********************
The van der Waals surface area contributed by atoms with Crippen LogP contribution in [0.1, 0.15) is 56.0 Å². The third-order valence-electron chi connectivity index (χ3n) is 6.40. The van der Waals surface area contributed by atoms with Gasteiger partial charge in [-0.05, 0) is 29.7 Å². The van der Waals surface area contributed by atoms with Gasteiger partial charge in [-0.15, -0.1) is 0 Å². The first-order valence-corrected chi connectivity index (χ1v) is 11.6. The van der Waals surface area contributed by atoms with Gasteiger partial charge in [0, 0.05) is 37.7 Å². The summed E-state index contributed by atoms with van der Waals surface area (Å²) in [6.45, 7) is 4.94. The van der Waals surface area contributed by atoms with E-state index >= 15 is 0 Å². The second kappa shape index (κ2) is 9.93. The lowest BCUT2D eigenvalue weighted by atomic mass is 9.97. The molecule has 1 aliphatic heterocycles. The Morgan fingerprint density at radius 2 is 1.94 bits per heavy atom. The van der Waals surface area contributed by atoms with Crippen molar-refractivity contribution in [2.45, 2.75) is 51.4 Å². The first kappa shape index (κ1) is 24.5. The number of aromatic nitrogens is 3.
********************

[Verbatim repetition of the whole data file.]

The van der Waals surface area contributed by atoms with Crippen LogP contribution in [0.1, 0.15) is 56.0 Å². The third-order valence-electron chi connectivity index (χ3n) is 6.40. The van der Waals surface area contributed by atoms with Gasteiger partial charge in [-0.05, 0) is 29.7 Å². The van der Waals surface area contributed by atoms with Gasteiger partial charge in [-0.15, -0.1) is 0 Å². The first-order valence-corrected chi connectivity index (χ1v) is 11.6. The van der Waals surface area contributed by atoms with Gasteiger partial charge in [0, 0.05) is 37.7 Å². The summed E-state index contributed by atoms with van der Waals surface area (Å²) in [6.45, 7) is 4.94. The van der Waals surface area contributed by atoms with E-state index >= 15 is 0 Å². The second kappa shape index (κ2) is 9.93. The lowest BCUT2D eigenvalue weighted by atomic mass is 9.97. The molecule has 1 aliphatic heterocycles. The Morgan fingerprint density at radius 2 is 1.94 bits per heavy atom. The van der Waals surface area contributed by atoms with Crippen molar-refractivity contribution in [2.45, 2.75) is 51.4 Å². The first kappa shape index (κ1) is 24.5. The number of aromatic nitrogens is 3.